Gottlieb had sent him into Zenith, to the huge Zenith General Hospital, to secure a strain of meningococcus from an interesting patient. The bored reception clerk—who was interested only in obtaining the names, business addresses, and religions of patients, and did not care who died or who spat on the beautiful blue and white linoleum or who went about collecting meningococci, so long as the addresses were properly entered—loftily told him to go up to Ward D. Through the long hallways, past numberless rooms from which peered yellow-faced old women sitting up in bed in linty nightgowns, Martin wandered, trying to look important, hoping to be taken for a doctor, and succeeding only in feeling extraordinarily embarrassed.
He passed several nurses rapidly, half nodding to them, in the manner (or what he conceived to be the manner) of a brilliant young surgeon who is about to operate. He was so absorbed in looking like a brilliant young surgeon that he was completely lost, and discovered himself in a wing filled with private suites. He was late. He had no more time to go on being impressive. Like all males, he hated to confess ignorance by asking directions, but grudgingly he stopped at the door of a bedroom in which a probationer nurse was scrubbing the floor.
She was a smallish and slender probationer, muffled in a harsh blue denim dress, an enormous white apron, and a turban bound about her head with an elastic—a uniform as grubby as her pail of scrub-water. She peered up with the alert impudence of a squirrel.
"Nurse," he said, "I want to find Ward D."
Lazily, "Do you?"
"I do! If I can interrupt your work—"
"Doesn't matter. The damn' superintendent of nurses put me at scrubbing, and we aren't ever supposed to scrub floors, because she caught me smoking a cigarette. She's an old terror. If she found a child like you wandering around here, she'd drag you out by the ear."
"My dear young woman, it may interest you to know—"
"Oh! 'My dear young woman, it may—' Sounds exactly like our old prof, back home."
Her indolent amusement, her manner of treating him as though they were a pair of children making tongues at each other in a railroad station, was infuriating to the earnest young assistant of Professor Gottlieb.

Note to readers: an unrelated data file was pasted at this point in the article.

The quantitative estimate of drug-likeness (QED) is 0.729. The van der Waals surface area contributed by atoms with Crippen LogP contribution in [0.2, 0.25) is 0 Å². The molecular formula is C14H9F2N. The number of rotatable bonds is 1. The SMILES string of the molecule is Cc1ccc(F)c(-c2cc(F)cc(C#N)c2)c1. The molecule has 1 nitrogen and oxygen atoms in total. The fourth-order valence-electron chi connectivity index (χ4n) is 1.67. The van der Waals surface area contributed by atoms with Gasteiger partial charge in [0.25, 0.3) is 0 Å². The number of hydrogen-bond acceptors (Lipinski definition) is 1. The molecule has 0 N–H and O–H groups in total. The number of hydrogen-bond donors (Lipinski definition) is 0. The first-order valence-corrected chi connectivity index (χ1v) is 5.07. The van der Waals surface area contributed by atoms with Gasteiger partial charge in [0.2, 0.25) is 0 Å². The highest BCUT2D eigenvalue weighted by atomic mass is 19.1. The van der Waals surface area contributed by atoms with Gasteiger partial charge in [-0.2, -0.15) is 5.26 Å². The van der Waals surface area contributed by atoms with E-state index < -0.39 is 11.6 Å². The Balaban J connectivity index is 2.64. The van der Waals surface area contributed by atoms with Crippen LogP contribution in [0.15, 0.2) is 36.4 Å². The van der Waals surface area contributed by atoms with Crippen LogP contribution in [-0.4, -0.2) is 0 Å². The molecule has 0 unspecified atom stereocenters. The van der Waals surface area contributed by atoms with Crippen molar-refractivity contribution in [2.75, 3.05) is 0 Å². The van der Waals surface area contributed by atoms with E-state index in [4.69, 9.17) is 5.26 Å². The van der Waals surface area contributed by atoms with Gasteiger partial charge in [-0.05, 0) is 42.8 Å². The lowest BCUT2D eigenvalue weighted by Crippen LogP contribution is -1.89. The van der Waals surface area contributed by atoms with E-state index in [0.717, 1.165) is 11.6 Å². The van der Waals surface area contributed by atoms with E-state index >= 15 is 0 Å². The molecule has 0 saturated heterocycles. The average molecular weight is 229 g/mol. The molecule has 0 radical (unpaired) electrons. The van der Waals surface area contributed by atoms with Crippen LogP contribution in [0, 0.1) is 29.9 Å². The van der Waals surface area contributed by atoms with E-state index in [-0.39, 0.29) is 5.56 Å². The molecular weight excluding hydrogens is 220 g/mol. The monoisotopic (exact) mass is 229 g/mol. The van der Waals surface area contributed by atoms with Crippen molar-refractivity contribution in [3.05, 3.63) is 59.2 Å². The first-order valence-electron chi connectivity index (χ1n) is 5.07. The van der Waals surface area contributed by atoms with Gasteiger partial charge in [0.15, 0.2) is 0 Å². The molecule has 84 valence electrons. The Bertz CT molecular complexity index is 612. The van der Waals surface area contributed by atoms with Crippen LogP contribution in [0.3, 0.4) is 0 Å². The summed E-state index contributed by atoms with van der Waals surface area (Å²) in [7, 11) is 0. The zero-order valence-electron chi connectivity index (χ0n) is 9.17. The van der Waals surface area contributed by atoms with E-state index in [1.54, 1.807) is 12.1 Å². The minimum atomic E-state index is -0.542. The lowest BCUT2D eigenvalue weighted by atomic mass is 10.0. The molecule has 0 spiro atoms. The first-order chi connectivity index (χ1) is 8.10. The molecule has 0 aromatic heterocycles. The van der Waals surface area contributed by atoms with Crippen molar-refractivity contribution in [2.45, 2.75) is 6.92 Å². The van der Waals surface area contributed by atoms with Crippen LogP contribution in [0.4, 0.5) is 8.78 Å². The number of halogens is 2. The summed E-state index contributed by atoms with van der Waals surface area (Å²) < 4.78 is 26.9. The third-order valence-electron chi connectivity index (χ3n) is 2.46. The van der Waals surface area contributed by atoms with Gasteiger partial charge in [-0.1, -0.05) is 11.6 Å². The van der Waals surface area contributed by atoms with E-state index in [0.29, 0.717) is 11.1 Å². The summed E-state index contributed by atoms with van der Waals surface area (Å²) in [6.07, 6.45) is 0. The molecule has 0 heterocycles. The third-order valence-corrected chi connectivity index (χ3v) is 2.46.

"I am Dr. Arrowsmith," he snorted, "and I've been informed that even probationers learn that the first duty of a nurse is to stand when addressing doctors! I wish to find Ward D, to take a strain of—it may interest you to know!—a very dangerous microbe, and if you will kindly direct me—"
"Oh, gee, I've been getting fresh again. I don't seem to get along with this military discipline. All right. I'll stand up." She did. Her every movement was swiftly smooth as the running of a cat. "You go back, turn right, then left. I'm sorry I was fresh. But if you saw some of the old muffs of doctors that a nurse has to be meek to—Honestly, Doctor—if you are a doctor—"
"I don't see that I need to convince you!" he raged, as he stalked off. All the way to Ward D he was furious at her veiled derision. He was an eminent scientist, and it was outrageous that he should have to endure impudence from a probationer—a singularly vulgar probationer, a thin and slangy young woman apparently from the West. He repeated his rebuke: "I don't see that I need to convince you." He was proud of himself for having been lofty. He pictured himself telling Madeline about it, concluding, "I just said to her quietly, 'My dear young woman, I don't know that you are the person to whom I have to explain my mission here,' I said, and she wilted."
But her image had not wilted, when he had found the intern who was to help him and had taken the spinal fluid. She was before him, provocative, enduring. He had to see her again, and convince her—"Take a better man than she is, better man than I've ever met, to get away with being insulting to me!" said the modest young scientist.